Job interviews are incredibly stressful events, even for the gregarious amongst us. You improve your chances of winning the job if you prepare for each interview as though it were the only one in the world.
Preparing includes several steps:
- Decide how you will answer common interview questions and write the answers down
- Develop a strategy for answering unexpected questions or questions you cannot prepare answers for.
- Write down the answers you will give for inappropriate or questionable questions.
- Rehearse the interview process from beginning to end, including a couple of “dress rehearsals” with actual companies.
- Keep a list of companies you have contacted, an up-to-date appointment calendar, and a pencil by the telephone so you have them when the scheduler calls.
- Create an interview kit to take to every interview. This should include a checklist of what you have to do prior to leaving for the interview.
- Buy or borrow a business briefcase or portfolio to take to interviews.
- Check your wardrobe and buy, clean, or repair the clothes you need for interviews. Have your dress shoes repaired and polished professionally. Have at least two interview outfits in case you have to go to more than one interview at a company.
- Maintain your haircut and manicure so that you can go to any interview on short-notice and look well-groomed.
- Know what your transportation Plan B is in case your car breaks down when you have an interview or on the way to an interview.
- Practice shaking hands to perfect the firm, brief business hand-shake.
Answering Common Interview Questions
You do not know what type of interview questions you will be asked until you are asked them. You can, however, anticipate some of the questions that will be asked.
These are questions that professional recruiters use, that are recommended in books and seminars on interviewing, and that researchers have uncovered and that professors teach. You should have an answer to these questions and it should be written down. The process of deciding what your answer is, and writing it down, helps you recall the answer when the question is asked.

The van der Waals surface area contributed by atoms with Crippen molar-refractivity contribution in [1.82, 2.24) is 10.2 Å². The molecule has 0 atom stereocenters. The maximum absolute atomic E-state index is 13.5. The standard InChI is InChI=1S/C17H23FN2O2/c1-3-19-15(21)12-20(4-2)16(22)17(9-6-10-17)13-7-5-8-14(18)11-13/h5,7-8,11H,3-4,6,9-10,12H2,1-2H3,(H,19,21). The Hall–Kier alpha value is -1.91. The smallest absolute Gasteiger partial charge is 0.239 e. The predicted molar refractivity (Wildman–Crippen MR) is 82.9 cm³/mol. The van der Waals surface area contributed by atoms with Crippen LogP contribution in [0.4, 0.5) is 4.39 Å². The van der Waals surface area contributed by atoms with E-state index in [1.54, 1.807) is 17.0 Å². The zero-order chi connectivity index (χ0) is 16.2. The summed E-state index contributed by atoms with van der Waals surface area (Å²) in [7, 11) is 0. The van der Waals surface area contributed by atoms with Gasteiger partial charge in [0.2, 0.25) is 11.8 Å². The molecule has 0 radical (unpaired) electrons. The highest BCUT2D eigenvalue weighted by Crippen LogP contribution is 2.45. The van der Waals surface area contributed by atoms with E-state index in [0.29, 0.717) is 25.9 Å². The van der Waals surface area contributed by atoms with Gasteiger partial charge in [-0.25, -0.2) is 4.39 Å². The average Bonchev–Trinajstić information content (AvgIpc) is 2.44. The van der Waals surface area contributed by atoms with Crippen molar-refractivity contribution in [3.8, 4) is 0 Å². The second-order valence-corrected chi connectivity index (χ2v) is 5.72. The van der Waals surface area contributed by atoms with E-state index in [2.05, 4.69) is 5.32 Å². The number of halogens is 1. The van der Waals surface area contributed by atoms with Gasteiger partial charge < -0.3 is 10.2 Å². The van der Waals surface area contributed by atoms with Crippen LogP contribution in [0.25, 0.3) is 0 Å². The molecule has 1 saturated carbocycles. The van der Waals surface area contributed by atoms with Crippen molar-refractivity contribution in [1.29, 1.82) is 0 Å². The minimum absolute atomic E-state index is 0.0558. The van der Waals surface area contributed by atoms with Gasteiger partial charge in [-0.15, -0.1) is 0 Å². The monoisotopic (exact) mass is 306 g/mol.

Collect as big a list as possible of possible interview questions. Sort them by type, if you like, and categorize them into subject areas to make them more manageable. This is the kind of activity you need to do on a computer. If you use a word processor, put each question on its own page, with the question type and category at the top of the page.
No question should take more than a couple of minutes to answer. Some very broad questions, such as “where do you see yourself in five years” should be answered very succinctly, while a question about how you approached a specific problem in the workplace may require a bit more time to answer well.
It may take several drafts to get your answers clearly focused and well-stated. Read reach draft loud to make sure the flow and tone are conversational. When you are happy with the answer, read it aloud to someone who will give you constructive feedback. Use as many of your anticipated answers in practice interviews as you can.
Find the questions
There are a number of college career services that have developed lists of common interview questions for their student clients. Several of these lists are posted on the Web. There are also lists on some job boards and on several career guidance sites.
University of Waterloo: Common questions and a discussion of how to handle questions designed to discern how you behave in work situations. http://www.cdm.uwaterloo.ca/step_4_41.asp
Job Search: This channel on The About Network has several lists of questions. Although the Job Search Technical channel is aimed at technical workers, it is a good place to find these lists. Start at http://jobsearchtech.about.com/.
You can download a Word document with questions and sample answers at http://jobsearchtech.about.com/library/weekly/aa031201-2.htm.
University of Wisconsin Milwaukee: The Common Interview Questions at http://www.uwm.edu/~ceil/career/jobs/commonqs.html has a section from recent graduates with questions about your college experience.
iVillage Job Resource Center: Fifty questions are group by subject area with help in practicing your responses. http://www.ivillage.com/work/job/get/articles/0,10109,196965_192749,00.html
TrueCareers: There is a nice list of questions at http://www.truecareers.com/jobseeker/careerresources/interviewing/traditional.shtml.
Answering the Big Three Questions
The ubiquitous traditional questions should not be ignored in your preparation. Interviewers ask them because your response provides them with important clues. In the list below, Carol Martin an interviewing expert with a long career in human resources management, shares this advice:
- Can you tell me about yourself?” “Your answer to this question sets the tone for the rest of the interview. Focus is the key — avoid a rambling answer,” says Martin “What do you want the interviewer to remember most about you? List five strengths you have that are pertinent to this job — experiences, traits, skills, etc.
- What are your long-term goals? “If you’re an organized type of person, answering this question may be a piece of cake,” says Martin. “No one can tell you exactly how to answer this question – it will come from what is important to you. However, the more focused and employer-centered you are about your goal, the better your chances of steering the interview in the right direction.
- Why should we hire you? “Develop a sales statement. The more detail you give, the better. This is not a time to talk about what you want. It is a time to summarize your accomplishments and relate what makes you unique,” advises Martin. “Like snowflakes, no two people are alike. Take some time to think about what sets you apart from others.”